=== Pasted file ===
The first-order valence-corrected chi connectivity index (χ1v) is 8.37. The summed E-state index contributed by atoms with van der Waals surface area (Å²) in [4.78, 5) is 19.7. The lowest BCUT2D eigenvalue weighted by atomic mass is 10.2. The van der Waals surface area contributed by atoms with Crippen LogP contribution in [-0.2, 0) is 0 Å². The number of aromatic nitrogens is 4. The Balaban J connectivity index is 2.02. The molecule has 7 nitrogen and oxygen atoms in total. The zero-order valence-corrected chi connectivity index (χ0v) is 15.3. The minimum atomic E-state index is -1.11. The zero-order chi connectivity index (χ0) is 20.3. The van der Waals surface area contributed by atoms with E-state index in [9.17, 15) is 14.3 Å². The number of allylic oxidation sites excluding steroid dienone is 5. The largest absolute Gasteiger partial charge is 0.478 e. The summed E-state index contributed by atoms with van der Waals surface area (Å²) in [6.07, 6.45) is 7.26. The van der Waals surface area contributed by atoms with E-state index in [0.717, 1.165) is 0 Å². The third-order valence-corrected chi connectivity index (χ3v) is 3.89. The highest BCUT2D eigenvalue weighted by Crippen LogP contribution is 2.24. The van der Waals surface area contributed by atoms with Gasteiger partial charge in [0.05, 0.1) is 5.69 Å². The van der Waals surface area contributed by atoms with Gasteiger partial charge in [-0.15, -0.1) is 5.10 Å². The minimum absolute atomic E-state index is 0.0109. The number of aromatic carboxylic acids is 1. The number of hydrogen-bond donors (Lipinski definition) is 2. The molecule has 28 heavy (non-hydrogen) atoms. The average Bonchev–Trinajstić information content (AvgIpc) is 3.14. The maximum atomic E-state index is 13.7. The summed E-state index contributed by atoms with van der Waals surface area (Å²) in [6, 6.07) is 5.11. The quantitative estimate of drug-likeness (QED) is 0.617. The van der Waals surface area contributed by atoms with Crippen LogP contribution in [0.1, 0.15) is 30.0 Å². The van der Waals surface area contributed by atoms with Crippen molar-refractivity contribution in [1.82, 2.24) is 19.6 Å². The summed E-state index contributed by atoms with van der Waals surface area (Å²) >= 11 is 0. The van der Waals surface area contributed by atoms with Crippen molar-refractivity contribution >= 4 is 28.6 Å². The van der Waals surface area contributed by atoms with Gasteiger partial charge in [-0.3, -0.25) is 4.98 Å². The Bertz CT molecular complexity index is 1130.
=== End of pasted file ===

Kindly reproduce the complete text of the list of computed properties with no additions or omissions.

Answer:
The first-order valence-corrected chi connectivity index (χ1v) is 8.37. The summed E-state index contributed by atoms with van der Waals surface area (Å²) in [4.78, 5) is 19.7. The lowest BCUT2D eigenvalue weighted by atomic mass is 10.2. The van der Waals surface area contributed by atoms with Crippen LogP contribution in [-0.2, 0) is 0 Å². The number of aromatic nitrogens is 4. The Balaban J connectivity index is 2.02. The molecule has 7 nitrogen and oxygen atoms in total. The zero-order valence-corrected chi connectivity index (χ0v) is 15.3. The minimum atomic E-state index is -1.11. The zero-order chi connectivity index (χ0) is 20.3. The van der Waals surface area contributed by atoms with E-state index in [9.17, 15) is 14.3 Å². The number of allylic oxidation sites excluding steroid dienone is 5. The largest absolute Gasteiger partial charge is 0.478 e. The summed E-state index contributed by atoms with van der Waals surface area (Å²) in [6.07, 6.45) is 7.26. The van der Waals surface area contributed by atoms with E-state index in [0.717, 1.165) is 0 Å². The third-order valence-corrected chi connectivity index (χ3v) is 3.89. The highest BCUT2D eigenvalue weighted by Crippen LogP contribution is 2.24. The van der Waals surface area contributed by atoms with Gasteiger partial charge in [0.05, 0.1) is 5.69 Å². The van der Waals surface area contributed by atoms with Gasteiger partial charge in [-0.15, -0.1) is 5.10 Å². The minimum absolute atomic E-state index is 0.0109. The number of aromatic carboxylic acids is 1. The number of hydrogen-bond donors (Lipinski definition) is 2. The molecule has 28 heavy (non-hydrogen) atoms. The average Bonchev–Trinajstić information content (AvgIpc) is 3.14. The maximum atomic E-state index is 13.7. The summed E-state index contributed by atoms with van der Waals surface area (Å²) in [6, 6.07) is 5.11. The quantitative estimate of drug-likeness (QED) is 0.617. The van der Waals surface area contributed by atoms with Crippen LogP contribution in [0.1, 0.15) is 30.0 Å². The van der Waals surface area contributed by atoms with Crippen molar-refractivity contribution in [1.82, 2.24) is 19.6 Å². The summed E-state index contributed by atoms with van der Waals surface area (Å²) >= 11 is 0. The van der Waals surface area contributed by atoms with Crippen molar-refractivity contribution >= 4 is 28.6 Å². The van der Waals surface area contributed by atoms with Gasteiger partial charge in [-0.3, -0.25) is 4.98 Å². The Bertz CT molecular complexity index is 1130.